Work table design ideas?

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Should close escrow on a forclosure in a few days and need to build out my 2 car garage shop. Besides pulling in all my machinery and tools from all the various shops an other locations they currently live, I need to build a shop table.
I am going for a 4 x 8 flat surface. I'll build storage under it as needed and I will make sure it is movable. I am thinking of a derivation of this design. Anyone else have design ideas or input?
http://woodworking.about.com/od/shopequipmentsupplies/ss/portableTable.htm
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SonomaProducts.com wrote: ...

...
I'm not keen on the thin top that drawing shows -- my favorite shortcut for fixing that problem is the recycled or freight salvage type places looking for exterior solid-core slab doors. 3-0 or 3-6 standard height are normally almost giveaway and sizable places if you happen to have on close usually can find taller than 80" for offices or commercial. I found a pair of 3-8 x 8-0 solid core oak veneer exteriors for $10 ea that were unbored but had a couple gouge marks one side where bunged up by a forklift. These are heavy, though so support will need to be beefed up. But, they are solid enough they take hard knocks -- essentially the advantages of glued-up bench top w/o the hassle.
Sometimes you can find used/salvage/damage butcher block but usually not so large unless happen to have used restaurant equipment dealer--often they'll have tops that aren't suitable for kitchen use any longer at least w/o fully resurfacing that they don't want to do but a commercial shop w/ large sander can clean up quickly...
If you're space-limited for multiple work stations, I'd also consider making it as adjustable in height so it can do double duty as bench and assembly table.
$0.02, etc., ...
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Questions;
Does it need to be portable, lightweight and be moved around?
Or can it be heavy?
Any power requirements at the table? I often put in a power strip under one edge of workbenches I build.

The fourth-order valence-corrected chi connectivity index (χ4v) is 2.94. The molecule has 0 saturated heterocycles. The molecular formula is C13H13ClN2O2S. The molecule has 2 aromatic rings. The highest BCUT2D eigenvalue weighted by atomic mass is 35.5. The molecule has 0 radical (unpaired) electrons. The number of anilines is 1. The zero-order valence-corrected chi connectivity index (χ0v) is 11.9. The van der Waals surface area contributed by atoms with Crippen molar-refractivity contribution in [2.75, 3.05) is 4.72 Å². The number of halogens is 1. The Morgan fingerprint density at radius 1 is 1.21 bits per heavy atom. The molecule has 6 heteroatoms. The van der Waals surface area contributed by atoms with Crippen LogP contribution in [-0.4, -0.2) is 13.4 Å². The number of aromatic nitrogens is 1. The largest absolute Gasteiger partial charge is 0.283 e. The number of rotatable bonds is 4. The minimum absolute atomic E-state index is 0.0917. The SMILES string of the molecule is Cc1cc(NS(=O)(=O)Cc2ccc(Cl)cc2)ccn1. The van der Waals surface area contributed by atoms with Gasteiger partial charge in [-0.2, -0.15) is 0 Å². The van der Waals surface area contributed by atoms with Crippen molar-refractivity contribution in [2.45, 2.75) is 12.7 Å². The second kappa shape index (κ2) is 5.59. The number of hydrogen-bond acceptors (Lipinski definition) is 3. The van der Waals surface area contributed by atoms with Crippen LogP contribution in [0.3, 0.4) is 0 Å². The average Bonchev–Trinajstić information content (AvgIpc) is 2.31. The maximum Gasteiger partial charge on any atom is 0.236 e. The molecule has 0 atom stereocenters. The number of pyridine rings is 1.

Another suggestion is to use some kind of metal base. I mention this because I bought up some heavy duty metal bases at an industrial outlet. They were very strong and heavy. They all had electrical boxes built in and I wired them up. Not sure what is available where you are, but they worked well for me. All my old source are gone now though.
If I had to make a some workbenches in a hurry, I would still go to the metal legs. This probably wouldn't work for an outfeed table though. I have seen a couple benches made with the grizzly metal legs.
http://www.grizzly.com/catalog/2008/Main/271
And as you mentioned in another thread, hardboard top. Laminate works good too. I would attach it in a manner that it can be easily replaced. That way you don't need to be careful of it and the table becomes much more useful for many functions.
If you use the table for assembly or other work, it would be nice to have some drawers and cabinets underneat. And a rolling clamp rack nearby.
At leat have some kind of wood storage underneath.
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wow, expensive. Check out retail stores that are going out of business, too. I picked up some incredible industrial shelving at a local "Linens and Things." They are going under, nationwide. I remember them having those metal-legged display tables all over the place.
--

-MIKE-

"Playing is not something I do at night, it's my function in life"
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I know.
I remember paying $25 for something much bigger and heavier.
I used to haunt industrial surplus places back in the day. I remember some cast steel legs once. There were about ten of them. Each weighed almost a hundred lbs. a piece! They were too tall for any use for me. But the were gone when I went there a week later.
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"SonomaProducts.com" wrote:

Some things to consider:
Do you want a "work table" or a "storage surface"?
Have built a couple of work tables for use as fiberglass cutting tables (A roll of glass weighs about 250 lbs) using 2x6 frame and legs, double 1/2 CDX top and 1x4 diagonal bracing.
Basic brick out house construction.
The were built to take a beating, but would not have been worth a hoot if equipped /w/ casters.
Built a 4x8 runout table for table saw /w/ storage drawers underneath.
Would have req'd a fork lift to move it.
Built a table /w/ 1x4 framing and 1/4 hardboard top complete /w/ casters.
Worked well as a portable table.
Each one was unique and served the purpose for which they were designed.
They were all tables, but that was about it.
HTH
Lew
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I built one very similiar to this table from a plan I got from NYWS. I saw Norm build one on show. I like the feature/s where U can make it movable or immobile.
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Strong and flat. Remember you might want to clamp something down on it to flatten it or square something up.
If it must be movable - consider taking legs off.
If you don't go butcher block style, then consider multiple MDF or ply layers attached together.
Martin
Lew Hodgett wrote:

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"SonomaProducts.com" wrote